there’s a link in the description. And if you want more 360 video check out our
episode about walking to the moon.

82 thoughts on “How To Find The Summer Constellations (360°)

  1. Seriously, you guys are the best. Keep the good content coming!
    Hope more people experience your videos in the future.

  2. This was an amazing video. I thought that it being 360º would ruin the experience, but it actually enhanced it extremely.

  3. The video is very good! You deserve more attention.

    PS.
    I can't find the link to the printable version of the sky you stated at the end 🙂

  4. Ursa Major: 1:31
    Ursa Minor: 2:20
    Cassiopeia: 3:05
    Leo: 3:29
    Cygnus, Lyra & Aquila: 3:45
    Scorpius & Sagittarius: 4:36

  5. Honestly this is the best, most magical YouTube video I have ever come across, thank you for this. I love npr!

  6. I'm blown away by your production value! This is the first 360 video I've watched that wasn't irritating and thrown together lol.

  7. Wow, Skunkbear does the first 360 video that doesn't look like it was shot with a potato and it served a purpose!

  8. This is the best-looking, most well-made 360° vid I've ever seen. Proof that good content is driven by good purpose. Bloody brilliant!

  9. Nice video. Thanks.

    It's peculiar, right at the beginning, that you refer to "Islamic" astronomers, and then to "European" astronomers? Why refer to religion in one case but not the other?

  10. The ancient Greek's Ouzo must have been a lot stronger than today's if they could see all those creatures in the stars.

  11. At 4:08 when Deneb is mentioned, the Arabic font is not correctly connected. This rendering issue is actually very common. There are also some other points where the Arabic text is not properly shown but it doesn't detract too much from this otherwise well made guide.

    Edit: fixed spelling

  12. This is the best constellation finding vid I've seen! If I ever get out of the city I'm definitely gonna try and find some of these! Thank you Skunk Bear!

  13. How can the sky turn if the earth is flat ?! Haha just kidding guys, amazing video I bet I will remeber it now ! 🙂

  14. I have seen some 3D videos, but this one uses the format very nicely for the topic. One major issue is that the compression artifacts are really annoying, even at the largest resolution, but that's a direct consequence of trying to display the night sky with all of those stars and randomness. Thanks for doing this video and sharing it!

  15. Sometimes 360 video is annoying because there really isn't 360 degree content, the user just decided to shoot it in 360 degrees. This is one of the best applications of 360 degree video!

  16. The app Skymap is very nice to learn to differentiate those constellations. Here in the South Hemisphere the principals constellations are others.

  17. I remember the summer of 1983 when I did this, a complete orientation to the summer sky and learned all the constellations. It was a wonderful time.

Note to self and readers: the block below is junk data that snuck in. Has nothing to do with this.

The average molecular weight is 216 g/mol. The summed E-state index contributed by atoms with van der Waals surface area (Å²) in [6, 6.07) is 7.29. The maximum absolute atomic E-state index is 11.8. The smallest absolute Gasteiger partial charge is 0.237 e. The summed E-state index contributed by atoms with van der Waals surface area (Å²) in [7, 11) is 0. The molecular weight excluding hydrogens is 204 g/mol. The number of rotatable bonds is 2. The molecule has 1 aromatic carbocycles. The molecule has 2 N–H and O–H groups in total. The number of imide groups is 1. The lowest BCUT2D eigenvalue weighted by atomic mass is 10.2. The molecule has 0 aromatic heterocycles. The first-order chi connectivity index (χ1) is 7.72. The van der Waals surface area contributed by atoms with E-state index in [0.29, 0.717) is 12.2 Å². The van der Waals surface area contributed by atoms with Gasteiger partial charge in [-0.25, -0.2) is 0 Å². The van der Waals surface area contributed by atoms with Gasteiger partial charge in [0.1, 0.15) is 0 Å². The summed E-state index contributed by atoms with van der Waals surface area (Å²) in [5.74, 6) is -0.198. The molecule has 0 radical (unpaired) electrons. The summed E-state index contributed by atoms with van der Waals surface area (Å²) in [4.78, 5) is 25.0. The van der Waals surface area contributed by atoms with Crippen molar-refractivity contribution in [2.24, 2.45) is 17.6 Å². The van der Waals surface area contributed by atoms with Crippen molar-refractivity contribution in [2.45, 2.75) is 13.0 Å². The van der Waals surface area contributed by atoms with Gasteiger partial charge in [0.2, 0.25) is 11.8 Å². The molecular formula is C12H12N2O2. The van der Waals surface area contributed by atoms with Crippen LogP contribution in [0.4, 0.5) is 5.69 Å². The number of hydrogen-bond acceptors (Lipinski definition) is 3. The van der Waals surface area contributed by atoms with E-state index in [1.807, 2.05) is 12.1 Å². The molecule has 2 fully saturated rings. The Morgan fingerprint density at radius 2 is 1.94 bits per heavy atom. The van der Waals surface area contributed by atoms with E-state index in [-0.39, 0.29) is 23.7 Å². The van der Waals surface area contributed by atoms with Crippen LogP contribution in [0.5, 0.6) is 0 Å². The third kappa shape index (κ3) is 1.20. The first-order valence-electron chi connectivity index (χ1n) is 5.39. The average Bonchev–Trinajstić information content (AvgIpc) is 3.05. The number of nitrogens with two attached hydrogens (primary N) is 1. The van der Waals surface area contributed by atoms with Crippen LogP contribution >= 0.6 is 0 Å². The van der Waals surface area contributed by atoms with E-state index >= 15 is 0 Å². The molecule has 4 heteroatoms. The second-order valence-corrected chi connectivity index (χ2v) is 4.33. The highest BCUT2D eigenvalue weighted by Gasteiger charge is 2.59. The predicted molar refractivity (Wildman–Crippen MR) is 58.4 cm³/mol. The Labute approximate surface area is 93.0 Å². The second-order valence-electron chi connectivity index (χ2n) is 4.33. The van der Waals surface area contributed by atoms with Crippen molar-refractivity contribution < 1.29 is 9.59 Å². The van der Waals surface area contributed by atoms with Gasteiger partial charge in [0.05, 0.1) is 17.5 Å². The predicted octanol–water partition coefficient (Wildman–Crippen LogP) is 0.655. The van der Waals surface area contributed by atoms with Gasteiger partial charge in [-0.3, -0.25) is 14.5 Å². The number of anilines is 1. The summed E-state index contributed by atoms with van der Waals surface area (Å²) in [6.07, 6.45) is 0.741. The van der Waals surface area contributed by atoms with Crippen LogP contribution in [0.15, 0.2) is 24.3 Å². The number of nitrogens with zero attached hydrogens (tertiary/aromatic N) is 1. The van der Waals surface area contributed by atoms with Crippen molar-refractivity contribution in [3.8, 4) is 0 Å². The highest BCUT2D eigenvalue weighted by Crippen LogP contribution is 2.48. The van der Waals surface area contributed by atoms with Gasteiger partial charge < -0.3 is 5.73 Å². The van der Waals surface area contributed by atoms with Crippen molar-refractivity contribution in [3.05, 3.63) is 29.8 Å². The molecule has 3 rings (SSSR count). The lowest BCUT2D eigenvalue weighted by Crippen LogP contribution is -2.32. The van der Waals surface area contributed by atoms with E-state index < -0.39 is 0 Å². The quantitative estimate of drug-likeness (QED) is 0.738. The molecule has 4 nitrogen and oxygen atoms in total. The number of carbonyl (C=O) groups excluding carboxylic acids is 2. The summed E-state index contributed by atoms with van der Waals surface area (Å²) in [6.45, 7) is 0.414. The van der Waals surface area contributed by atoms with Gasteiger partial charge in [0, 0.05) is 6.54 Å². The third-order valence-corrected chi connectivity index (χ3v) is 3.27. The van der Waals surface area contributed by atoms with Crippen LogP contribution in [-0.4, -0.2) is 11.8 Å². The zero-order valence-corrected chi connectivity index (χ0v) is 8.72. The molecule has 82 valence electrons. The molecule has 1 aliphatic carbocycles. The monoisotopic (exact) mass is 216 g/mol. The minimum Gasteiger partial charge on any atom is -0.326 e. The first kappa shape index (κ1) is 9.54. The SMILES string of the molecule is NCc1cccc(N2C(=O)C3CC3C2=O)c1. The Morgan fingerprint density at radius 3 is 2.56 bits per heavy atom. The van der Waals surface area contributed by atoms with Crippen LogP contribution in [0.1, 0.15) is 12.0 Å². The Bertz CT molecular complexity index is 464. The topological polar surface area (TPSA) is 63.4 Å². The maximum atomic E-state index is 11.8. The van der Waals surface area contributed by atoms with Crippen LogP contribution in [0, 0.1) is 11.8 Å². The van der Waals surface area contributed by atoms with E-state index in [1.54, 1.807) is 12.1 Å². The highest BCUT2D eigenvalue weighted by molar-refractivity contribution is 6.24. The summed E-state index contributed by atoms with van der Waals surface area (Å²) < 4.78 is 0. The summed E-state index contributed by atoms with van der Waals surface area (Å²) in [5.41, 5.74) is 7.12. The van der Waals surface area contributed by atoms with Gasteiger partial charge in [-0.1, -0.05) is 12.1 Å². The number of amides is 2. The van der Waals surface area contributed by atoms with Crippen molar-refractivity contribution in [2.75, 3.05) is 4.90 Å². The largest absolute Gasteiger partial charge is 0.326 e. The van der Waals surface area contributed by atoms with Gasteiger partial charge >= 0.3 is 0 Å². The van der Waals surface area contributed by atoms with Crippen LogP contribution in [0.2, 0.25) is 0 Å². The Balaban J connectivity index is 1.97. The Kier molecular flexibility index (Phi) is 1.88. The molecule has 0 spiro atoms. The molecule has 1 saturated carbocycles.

18. WoW. Es de los mejores vídeos que he visto en YouTube. El canal es de mucha calidad, qué raro que solo tenga 76 mil suscriptores.

  19. I know where the little dipper (ursa minor) is in the night sky, but from my location, (south west oklahoma) the little dipper is hardly visible. In fact, my mother has been living here for 5 years and has never once seen the little dipper in full, and believed it was further north or south of our location.

    Using a starchart app, that utilizes the 360 motion, (star tracker) and some other helpful constellation charts, I found ursa minor by using ursa major. But most of the constellation is too faded to even see.

    ( : . )

    That's all we can see of it.

  20. I just wanted to say I was shocked that a video with so few views was this good. You felt very professional on your presenting and took full advantage of the 360 filming. The only downside is it was so short, it would be great if it were an hour long and did all of the constellations. I genuinely wish there were more people like you in education, kids would learn much faster as this was much easier to understand. Something that requires graphical interaction like this shouldn’t be taught in a textbook!!

  21. Well rn everyone in Venezuela is without electricity so you can practically see the galaxy 🤣 And it’s a miracle that there’s signal sooo I’m trying to find constelations🤪

  22. Astrologers were the first star gazers and first astronomers. Then it became astrologers/astronomers and one was disrespected in ancient times if they didn't do astrology. Then the astronomers rejected the feminine and the soul (astrology) so they left and became mental (logic, reason) astronomy and star gazing as a navigator's tool for ships. All the way to today's air ships of nasa military and technology. Astrologers remained the same, both astrologer-astronomer, the wholeness of both "mind and eternal soul" and our mythology: "as above, so within". Astronomers still use our Astrologer's mythology as part of their work, they can stray but they can never wander too far from the Great Mother of Astrology.

  23. too difficult. I can't find any pattern if I were in the wild, everywhere just looks the same or nothing at all

  24. Alright, I'm subbing just for the immense care and time that had to have sunk into this video. You've earned my support